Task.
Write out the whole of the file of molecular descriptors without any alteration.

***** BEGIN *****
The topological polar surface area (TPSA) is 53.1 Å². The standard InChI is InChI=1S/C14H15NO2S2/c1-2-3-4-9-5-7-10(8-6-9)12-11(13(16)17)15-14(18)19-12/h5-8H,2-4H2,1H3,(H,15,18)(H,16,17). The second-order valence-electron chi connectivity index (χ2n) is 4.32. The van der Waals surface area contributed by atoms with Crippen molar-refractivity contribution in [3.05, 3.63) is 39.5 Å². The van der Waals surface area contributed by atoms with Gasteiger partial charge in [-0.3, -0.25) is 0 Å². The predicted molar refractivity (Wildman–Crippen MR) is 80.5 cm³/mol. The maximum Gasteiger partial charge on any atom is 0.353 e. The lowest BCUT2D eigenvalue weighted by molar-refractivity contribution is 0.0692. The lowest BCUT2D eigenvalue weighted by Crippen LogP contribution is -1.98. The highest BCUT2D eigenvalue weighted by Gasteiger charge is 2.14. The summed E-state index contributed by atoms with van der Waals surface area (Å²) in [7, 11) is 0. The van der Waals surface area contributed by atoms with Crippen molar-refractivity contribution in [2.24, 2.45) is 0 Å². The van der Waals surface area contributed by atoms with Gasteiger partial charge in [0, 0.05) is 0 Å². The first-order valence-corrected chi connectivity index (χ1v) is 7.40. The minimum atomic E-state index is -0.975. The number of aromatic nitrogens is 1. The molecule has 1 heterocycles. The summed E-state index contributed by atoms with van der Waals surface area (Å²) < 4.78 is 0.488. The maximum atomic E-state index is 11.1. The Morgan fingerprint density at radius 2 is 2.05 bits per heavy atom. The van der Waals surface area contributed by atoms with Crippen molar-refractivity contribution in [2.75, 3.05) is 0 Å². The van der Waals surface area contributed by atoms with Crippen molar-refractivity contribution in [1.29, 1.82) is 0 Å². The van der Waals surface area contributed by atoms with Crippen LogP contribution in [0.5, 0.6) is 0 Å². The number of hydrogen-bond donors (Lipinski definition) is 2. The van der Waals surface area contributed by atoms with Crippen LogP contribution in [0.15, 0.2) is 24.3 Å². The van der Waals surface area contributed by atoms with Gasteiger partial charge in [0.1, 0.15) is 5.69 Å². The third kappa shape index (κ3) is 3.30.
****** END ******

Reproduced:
The topological polar surface area (TPSA) is 53.1 Å². The standard InChI is InChI=1S/C14H15NO2S2/c1-2-3-4-9-5-7-10(8-6-9)12-11(13(16)17)15-14(18)19-12/h5-8H,2-4H2,1H3,(H,15,18)(H,16,17). The second-order valence-electron chi connectivity index (χ2n) is 4.32. The van der Waals surface area contributed by atoms with Crippen molar-refractivity contribution in [3.05, 3.63) is 39.5 Å². The van der Waals surface area contributed by atoms with Gasteiger partial charge in [-0.3, -0.25) is 0 Å². The predicted molar refractivity (Wildman–Crippen MR) is 80.5 cm³/mol. The maximum Gasteiger partial charge on any atom is 0.353 e. The lowest BCUT2D eigenvalue weighted by molar-refractivity contribution is 0.0692. The lowest BCUT2D eigenvalue weighted by Crippen LogP contribution is -1.98. The highest BCUT2D eigenvalue weighted by Gasteiger charge is 2.14. The summed E-state index contributed by atoms with van der Waals surface area (Å²) in [7, 11) is 0. The van der Waals surface area contributed by atoms with Crippen molar-refractivity contribution in [2.24, 2.45) is 0 Å². The van der Waals surface area contributed by atoms with Gasteiger partial charge in [0, 0.05) is 0 Å². The first-order valence-corrected chi connectivity index (χ1v) is 7.40. The minimum atomic E-state index is -0.975. The number of aromatic nitrogens is 1. The molecule has 1 heterocycles. The summed E-state index contributed by atoms with van der Waals surface area (Å²) < 4.78 is 0.488. The maximum atomic E-state index is 11.1. The Morgan fingerprint density at radius 2 is 2.05 bits per heavy atom. The van der Waals surface area contributed by atoms with Crippen molar-refractivity contribution in [2.75, 3.05) is 0 Å². The van der Waals surface area contributed by atoms with Crippen molar-refractivity contribution in [1.29, 1.82) is 0 Å². The van der Waals surface area contributed by atoms with Crippen LogP contribution in [0.5, 0.6) is 0 Å². The number of hydrogen-bond donors (Lipinski definition) is 2. The van der Waals surface area contributed by atoms with Crippen LogP contribution in [0.15, 0.2) is 24.3 Å². The van der Waals surface area contributed by atoms with Gasteiger partial charge in [0.1, 0.15) is 5.69 Å². The third kappa shape index (κ3) is 3.30.